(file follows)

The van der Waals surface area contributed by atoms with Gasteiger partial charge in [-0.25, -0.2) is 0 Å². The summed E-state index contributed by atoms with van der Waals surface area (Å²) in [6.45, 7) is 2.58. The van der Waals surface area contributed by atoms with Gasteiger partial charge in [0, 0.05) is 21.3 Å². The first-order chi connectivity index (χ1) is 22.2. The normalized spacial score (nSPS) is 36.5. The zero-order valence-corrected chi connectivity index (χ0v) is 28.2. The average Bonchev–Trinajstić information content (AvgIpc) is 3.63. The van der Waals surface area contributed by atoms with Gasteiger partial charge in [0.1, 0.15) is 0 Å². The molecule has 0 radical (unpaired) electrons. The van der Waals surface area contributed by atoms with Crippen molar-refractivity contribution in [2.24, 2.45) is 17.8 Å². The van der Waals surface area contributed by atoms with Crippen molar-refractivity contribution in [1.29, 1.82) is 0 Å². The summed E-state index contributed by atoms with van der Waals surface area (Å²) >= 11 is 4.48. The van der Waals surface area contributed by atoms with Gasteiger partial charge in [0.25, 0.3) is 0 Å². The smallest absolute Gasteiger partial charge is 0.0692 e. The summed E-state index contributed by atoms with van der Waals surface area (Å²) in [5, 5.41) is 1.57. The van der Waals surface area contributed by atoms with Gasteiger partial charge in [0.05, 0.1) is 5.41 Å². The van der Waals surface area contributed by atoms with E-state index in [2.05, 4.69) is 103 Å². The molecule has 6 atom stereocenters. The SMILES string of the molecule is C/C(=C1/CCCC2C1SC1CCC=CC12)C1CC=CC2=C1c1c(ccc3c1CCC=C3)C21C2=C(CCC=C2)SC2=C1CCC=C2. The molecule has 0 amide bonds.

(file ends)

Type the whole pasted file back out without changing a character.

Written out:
The van der Waals surface area contributed by atoms with Gasteiger partial charge in [-0.25, -0.2) is 0 Å². The summed E-state index contributed by atoms with van der Waals surface area (Å²) in [6.45, 7) is 2.58. The van der Waals surface area contributed by atoms with Gasteiger partial charge in [0, 0.05) is 21.3 Å². The first-order chi connectivity index (χ1) is 22.2. The normalized spacial score (nSPS) is 36.5. The zero-order valence-corrected chi connectivity index (χ0v) is 28.2. The average Bonchev–Trinajstić information content (AvgIpc) is 3.63. The van der Waals surface area contributed by atoms with Gasteiger partial charge in [0.1, 0.15) is 0 Å². The molecule has 0 radical (unpaired) electrons. The van der Waals surface area contributed by atoms with Crippen molar-refractivity contribution in [2.24, 2.45) is 17.8 Å². The van der Waals surface area contributed by atoms with Crippen molar-refractivity contribution in [1.29, 1.82) is 0 Å². The summed E-state index contributed by atoms with van der Waals surface area (Å²) >= 11 is 4.48. The van der Waals surface area contributed by atoms with Gasteiger partial charge in [0.25, 0.3) is 0 Å². The smallest absolute Gasteiger partial charge is 0.0692 e. The summed E-state index contributed by atoms with van der Waals surface area (Å²) in [5, 5.41) is 1.57. The van der Waals surface area contributed by atoms with Gasteiger partial charge in [0.05, 0.1) is 5.41 Å². The van der Waals surface area contributed by atoms with E-state index in [2.05, 4.69) is 103 Å². The molecule has 6 atom stereocenters. The SMILES string of the molecule is C/C(=C1/CCCC2C1SC1CCC=CC12)C1CC=CC2=C1c1c(ccc3c1CCC=C3)C21C2=C(CCC=C2)SC2=C1CCC=C2. The molecule has 0 amide bonds.